Five Things: Where Is the Outrage?
It's almost too easy to get outraged and worked up over the rude and brainless propaganda spouted off by a banker/politician.
"Then did Ur-Nammu the mighty warrior, king of Ur, king of Sumer and Akkad, by the might of Nanna, lord of the city, and in accordance with the true word of Utu, establish equity in the land; he banished malediction, violence and strife, and set the monthly Temple expenses at 90 gur of barley, 30 sheep, and 30 sila of butter. He fashioned the bronze sila-measure, standardized the one-mina weight, and standardized the stone weight of a shekel of silver in relation to one mina."
- Prologue to The Code of Ur-Nammu
And so it was, the orphan was not delivered up to the rich man; the widow was not delivered up to the mighty man; the man of one shekel was not delivered up to the man of one mina. Right. That's some heavy, high-minded stuff, especially when you consider that those words were chiseled into clay more than 4,000 years ago. But like all laws made by men, for men, the nut of it is just one more case of over-promising and under-delivering.
"Then did Ur-Nammu the mighty warrior, king of Ur, king of Sumer and Akkad, by the might of Nanna, lord of the city, and in accordance with the true word of Utu, establish equity in the land; he banished malediction, violence and strife..."
Ah yes. There it is, the promise of The Code of Ur-Nammu: the banishment of malediction, violence and strife... when all that's really being delivered is the quantification of it all, the price tag, the cost. But fair enough.
History geeks and legal scholars claim the Code of Ur-Nammu is the earliest known written legal code of which a copy has been found. The code, such that it is, outlines legal remedies for various insults, injuries and adulterous activities, especially among slaves. The ancients apparently frowned on slave capers and shenanigans.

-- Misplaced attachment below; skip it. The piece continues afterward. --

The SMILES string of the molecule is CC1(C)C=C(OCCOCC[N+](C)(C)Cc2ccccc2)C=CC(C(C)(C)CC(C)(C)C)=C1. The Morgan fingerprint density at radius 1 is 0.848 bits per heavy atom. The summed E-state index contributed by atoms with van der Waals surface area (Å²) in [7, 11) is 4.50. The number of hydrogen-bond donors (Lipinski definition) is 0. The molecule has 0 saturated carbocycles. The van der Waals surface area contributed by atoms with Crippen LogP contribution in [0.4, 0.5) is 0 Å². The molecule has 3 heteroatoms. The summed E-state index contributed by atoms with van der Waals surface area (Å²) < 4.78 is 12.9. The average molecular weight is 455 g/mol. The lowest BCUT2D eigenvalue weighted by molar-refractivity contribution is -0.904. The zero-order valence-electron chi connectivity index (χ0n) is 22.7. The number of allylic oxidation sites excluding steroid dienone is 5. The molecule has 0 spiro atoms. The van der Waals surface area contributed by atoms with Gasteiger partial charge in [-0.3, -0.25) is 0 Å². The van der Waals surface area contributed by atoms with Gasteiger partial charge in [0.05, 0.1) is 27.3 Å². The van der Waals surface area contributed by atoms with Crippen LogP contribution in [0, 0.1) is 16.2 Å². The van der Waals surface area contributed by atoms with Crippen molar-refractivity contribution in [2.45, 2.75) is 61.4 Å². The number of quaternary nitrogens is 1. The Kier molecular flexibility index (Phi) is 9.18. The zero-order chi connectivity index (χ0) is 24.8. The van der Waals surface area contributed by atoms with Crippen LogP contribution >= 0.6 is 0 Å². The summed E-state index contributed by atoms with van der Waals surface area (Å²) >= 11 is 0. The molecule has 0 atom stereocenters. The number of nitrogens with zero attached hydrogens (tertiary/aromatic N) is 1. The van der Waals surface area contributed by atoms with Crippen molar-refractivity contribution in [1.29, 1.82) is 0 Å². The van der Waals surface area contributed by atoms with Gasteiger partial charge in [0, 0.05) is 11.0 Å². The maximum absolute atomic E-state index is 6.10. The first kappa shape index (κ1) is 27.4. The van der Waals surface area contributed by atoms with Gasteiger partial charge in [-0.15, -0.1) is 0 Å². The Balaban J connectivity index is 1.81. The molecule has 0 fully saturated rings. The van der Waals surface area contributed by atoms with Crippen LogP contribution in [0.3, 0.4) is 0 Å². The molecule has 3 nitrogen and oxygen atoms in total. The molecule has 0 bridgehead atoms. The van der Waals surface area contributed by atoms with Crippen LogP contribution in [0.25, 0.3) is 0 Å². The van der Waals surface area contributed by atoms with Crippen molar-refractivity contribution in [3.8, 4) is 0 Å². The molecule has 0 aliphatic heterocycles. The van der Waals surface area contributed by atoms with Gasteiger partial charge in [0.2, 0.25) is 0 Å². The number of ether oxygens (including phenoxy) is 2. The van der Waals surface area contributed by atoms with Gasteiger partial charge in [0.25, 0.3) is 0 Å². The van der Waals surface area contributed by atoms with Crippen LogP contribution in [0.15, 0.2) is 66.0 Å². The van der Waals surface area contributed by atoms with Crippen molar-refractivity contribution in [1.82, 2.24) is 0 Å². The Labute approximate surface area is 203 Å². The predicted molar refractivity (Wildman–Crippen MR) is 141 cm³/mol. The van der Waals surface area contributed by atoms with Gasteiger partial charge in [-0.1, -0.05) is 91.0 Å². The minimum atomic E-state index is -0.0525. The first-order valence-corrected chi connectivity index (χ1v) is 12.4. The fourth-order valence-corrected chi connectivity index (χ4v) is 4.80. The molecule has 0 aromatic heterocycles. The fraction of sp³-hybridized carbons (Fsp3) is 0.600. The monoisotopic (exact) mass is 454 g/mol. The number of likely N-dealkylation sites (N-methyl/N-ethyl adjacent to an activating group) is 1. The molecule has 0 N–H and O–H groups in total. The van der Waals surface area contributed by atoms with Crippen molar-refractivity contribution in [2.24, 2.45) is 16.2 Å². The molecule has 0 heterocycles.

For example, "If a man's slave-woman, comparing herself to her mistress, speaks insolently to her, her mouth shall be scoured with 1 quart of salt." Also, "If a slave escapes from the city limits, and someone returns him, the owner shall pay two shekels to the one who returned him." And then there's this puzzler, "If a slave marries a slave, and that slave is set free, he does not leave the household."
To say our own legal system owes a debt of gratitude to the Code of Ur-Nammu would be an understatement. The bizarre catch-22 in that slave marriage ordinance reads like 87% of the code on our own legal books.
It's tempting to compare the several dozen surviving ancient Nammu codes to our own and conclude that as a society we're somehow "advanced", that we've "evolved" or at least made some vague notion of "progress" over the course of 4,000 years. Tempting, but wrong. And never was that more clear than it was last week while watching former Treasury Secretary Hank Paulson sweating nervously before Congress and blurting out queer non-sequiturs laced with random financial acronyms.
Ordinarily, at this point I would gather a list of Paulson's quotes and parse through them like a competent journalist might, but for someone who relies on writing to "earn a living" it would be professional suicide to make a conscious effort to sit and physically type any of his sentences. Listening to them was enough. The ugly assemblage of half-truths, obfuscations, smarmy evasiveness and prickly showboating would have embarrassed Bernie Madoff. But it wasn't Bernie Madoff. It was a former United States Treasury Secretary.
But so what? It's too easy to get outraged and worked up over the rude and brainless propaganda spouted off by a banker/politician. It's like a Mets fan getting worked up when Albert Pujols hits a home run. What's the point?
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